Romantic Relationships in Early Psychosis

Research Type

Consumer/Patient Level Research

Collaborators

  • Kelsey A. Bonfils, BS
  • Michelle P. Salyers, PhD
  • Kyle S. Minor, PhD

Background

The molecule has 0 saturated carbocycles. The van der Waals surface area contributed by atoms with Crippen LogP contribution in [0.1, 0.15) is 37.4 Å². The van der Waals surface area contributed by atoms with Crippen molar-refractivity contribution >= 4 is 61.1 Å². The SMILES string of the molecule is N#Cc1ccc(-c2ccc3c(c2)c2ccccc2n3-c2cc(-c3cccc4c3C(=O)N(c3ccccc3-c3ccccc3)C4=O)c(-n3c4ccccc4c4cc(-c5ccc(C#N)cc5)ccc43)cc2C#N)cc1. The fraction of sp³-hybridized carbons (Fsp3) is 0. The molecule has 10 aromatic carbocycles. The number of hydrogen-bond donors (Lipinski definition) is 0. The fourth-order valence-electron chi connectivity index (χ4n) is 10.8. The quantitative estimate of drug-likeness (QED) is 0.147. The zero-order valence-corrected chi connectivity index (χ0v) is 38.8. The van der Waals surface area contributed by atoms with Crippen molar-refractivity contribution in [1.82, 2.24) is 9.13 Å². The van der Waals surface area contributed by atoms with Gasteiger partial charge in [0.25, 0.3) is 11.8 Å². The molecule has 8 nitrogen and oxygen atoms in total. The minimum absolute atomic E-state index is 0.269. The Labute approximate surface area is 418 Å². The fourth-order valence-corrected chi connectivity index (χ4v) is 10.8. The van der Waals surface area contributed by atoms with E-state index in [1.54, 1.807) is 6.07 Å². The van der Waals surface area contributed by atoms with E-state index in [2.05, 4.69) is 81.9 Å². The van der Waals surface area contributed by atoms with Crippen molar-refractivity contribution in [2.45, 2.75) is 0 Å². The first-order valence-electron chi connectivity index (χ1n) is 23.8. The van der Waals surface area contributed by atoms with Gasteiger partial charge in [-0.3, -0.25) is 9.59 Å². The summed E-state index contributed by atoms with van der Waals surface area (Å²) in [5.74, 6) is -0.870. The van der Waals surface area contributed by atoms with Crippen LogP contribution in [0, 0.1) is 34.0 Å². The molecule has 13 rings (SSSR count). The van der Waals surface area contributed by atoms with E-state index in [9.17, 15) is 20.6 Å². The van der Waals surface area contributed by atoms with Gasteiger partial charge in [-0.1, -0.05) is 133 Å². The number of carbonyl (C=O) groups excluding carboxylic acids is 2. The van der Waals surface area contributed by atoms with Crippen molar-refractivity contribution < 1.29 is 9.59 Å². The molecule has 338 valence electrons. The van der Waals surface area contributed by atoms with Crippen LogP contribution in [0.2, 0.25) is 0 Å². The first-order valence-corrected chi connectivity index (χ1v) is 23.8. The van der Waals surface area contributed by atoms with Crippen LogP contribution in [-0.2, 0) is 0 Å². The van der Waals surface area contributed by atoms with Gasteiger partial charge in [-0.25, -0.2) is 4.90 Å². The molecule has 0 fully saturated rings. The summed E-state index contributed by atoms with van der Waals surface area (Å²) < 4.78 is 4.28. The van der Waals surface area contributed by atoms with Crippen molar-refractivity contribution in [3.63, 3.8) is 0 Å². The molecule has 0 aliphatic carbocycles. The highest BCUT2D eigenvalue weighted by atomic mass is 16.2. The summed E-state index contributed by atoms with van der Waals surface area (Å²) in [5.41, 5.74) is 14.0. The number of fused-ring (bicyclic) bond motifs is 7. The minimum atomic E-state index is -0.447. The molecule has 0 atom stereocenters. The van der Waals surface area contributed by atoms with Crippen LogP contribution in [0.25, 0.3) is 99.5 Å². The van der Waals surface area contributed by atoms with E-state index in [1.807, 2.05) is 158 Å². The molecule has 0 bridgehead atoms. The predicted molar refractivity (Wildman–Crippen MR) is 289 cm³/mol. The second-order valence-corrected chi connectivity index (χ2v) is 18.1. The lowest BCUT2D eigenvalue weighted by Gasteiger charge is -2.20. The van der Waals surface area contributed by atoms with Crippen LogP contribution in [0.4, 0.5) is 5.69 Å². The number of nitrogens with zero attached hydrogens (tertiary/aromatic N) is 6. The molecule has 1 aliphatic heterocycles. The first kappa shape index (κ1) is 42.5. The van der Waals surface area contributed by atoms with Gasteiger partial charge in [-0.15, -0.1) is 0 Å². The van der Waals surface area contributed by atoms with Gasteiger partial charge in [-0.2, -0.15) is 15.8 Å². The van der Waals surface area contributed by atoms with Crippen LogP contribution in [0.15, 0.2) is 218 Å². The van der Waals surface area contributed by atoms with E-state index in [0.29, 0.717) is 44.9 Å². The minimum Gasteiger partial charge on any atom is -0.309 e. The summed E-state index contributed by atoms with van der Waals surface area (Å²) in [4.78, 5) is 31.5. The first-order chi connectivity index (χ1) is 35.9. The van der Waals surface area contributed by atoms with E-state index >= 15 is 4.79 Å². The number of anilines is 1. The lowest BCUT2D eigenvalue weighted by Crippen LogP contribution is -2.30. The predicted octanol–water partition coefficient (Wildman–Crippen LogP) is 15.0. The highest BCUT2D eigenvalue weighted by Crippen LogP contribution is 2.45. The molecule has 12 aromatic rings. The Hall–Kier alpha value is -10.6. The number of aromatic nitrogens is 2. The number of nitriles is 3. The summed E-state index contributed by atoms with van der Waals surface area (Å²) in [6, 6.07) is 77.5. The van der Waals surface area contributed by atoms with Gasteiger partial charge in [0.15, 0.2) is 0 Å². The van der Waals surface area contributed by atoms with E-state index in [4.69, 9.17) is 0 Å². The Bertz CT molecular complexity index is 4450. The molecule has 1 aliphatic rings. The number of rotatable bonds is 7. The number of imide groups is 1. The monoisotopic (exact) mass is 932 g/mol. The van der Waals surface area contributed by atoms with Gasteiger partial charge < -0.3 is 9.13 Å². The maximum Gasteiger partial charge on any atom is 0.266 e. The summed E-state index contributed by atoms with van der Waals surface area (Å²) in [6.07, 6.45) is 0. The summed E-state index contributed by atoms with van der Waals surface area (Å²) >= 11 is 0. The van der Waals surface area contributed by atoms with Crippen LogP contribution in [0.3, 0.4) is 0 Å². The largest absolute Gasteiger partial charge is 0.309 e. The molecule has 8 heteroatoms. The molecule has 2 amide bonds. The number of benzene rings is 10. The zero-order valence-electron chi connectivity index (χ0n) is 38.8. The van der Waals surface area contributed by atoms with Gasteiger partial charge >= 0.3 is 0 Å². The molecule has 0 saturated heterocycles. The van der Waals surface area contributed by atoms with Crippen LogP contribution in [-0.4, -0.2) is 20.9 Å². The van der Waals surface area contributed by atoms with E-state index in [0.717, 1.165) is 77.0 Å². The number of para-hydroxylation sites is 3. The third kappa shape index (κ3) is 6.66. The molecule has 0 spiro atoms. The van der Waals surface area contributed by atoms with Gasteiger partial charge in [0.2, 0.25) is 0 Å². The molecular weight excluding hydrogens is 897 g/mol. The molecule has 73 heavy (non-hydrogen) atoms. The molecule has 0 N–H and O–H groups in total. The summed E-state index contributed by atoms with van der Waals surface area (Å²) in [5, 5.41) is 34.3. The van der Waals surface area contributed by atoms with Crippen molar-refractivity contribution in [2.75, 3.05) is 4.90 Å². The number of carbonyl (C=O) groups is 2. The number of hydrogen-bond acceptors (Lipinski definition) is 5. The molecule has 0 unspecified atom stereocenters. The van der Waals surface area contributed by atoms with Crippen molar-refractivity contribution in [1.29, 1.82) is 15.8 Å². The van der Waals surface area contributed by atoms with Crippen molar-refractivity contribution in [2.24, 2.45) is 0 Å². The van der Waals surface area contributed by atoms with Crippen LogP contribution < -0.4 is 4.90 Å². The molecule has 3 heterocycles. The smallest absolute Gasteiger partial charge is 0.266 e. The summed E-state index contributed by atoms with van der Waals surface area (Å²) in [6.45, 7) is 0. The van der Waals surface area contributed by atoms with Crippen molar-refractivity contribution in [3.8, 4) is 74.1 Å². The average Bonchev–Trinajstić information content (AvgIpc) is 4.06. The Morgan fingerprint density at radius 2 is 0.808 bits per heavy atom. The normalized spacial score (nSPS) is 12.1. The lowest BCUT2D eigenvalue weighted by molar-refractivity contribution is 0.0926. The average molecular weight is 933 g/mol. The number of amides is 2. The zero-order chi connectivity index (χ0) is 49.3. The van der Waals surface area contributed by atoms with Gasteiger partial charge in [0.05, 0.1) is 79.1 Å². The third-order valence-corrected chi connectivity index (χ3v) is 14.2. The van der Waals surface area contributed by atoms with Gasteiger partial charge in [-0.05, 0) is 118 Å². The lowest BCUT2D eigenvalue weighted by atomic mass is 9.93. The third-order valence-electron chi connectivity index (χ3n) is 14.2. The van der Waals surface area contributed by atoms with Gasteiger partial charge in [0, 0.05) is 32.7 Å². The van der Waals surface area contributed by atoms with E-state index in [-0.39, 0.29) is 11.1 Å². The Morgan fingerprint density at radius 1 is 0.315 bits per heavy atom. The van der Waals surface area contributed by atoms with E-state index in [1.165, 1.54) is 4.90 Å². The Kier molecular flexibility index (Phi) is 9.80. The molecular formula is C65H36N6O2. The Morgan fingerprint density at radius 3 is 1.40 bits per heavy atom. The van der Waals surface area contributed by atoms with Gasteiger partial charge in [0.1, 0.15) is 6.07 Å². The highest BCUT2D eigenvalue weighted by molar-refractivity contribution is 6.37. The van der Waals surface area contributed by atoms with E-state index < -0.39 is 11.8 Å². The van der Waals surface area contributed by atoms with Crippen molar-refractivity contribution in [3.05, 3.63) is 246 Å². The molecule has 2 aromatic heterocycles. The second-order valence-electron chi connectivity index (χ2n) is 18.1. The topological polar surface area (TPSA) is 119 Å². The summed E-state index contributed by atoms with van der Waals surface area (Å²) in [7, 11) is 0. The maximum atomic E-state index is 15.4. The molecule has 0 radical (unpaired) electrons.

This study investigates the role of romantic relationships in the lives of individuals experiencing early psychosis.  For those early in the course of a psychotic illness, interpersonal relationships have been identified as a top goal, yet there is a paucity of research examining the role of romantic relationships.  In chronic psychotic illnesses, there is evidence that engaging in romantic relationships can improve quality of life.  Additionally, most individuals with chronic psychoses are interested in intimacy, but perceive barriers to achieving this goal, and feel little support from the service system.  Social relationships have been investigated both in early and chronic psychotic disorders, and results indicate that social deficits begin early, consumers with mental illness tend to have smaller social networks, and social support may be important for functional outcomes.  Despite all the evidence indicating the importance of interpersonal relationships, only one published study investigates romantic relationships in individuals with early psychosis.  In this study, participants saw themselves as isolated and feared stigma from others, but perceived romantic relationships as desirable goals.  Our study aims to build upon these findings by interviewing up to 40 individuals with early psychosis utilizing grounded theory methodology.  Though the primary aim will be to elucidate the role of romantic relationships in these individuals’ lives, additional areas of interest include how services could address consumers’ needs in this area, how consumers perceive the change in their social and/or romantic lives since developing psychotic symptoms, the differences in views on romantic relationships as consumers age, and how consumers with early psychosis prioritize their life goals.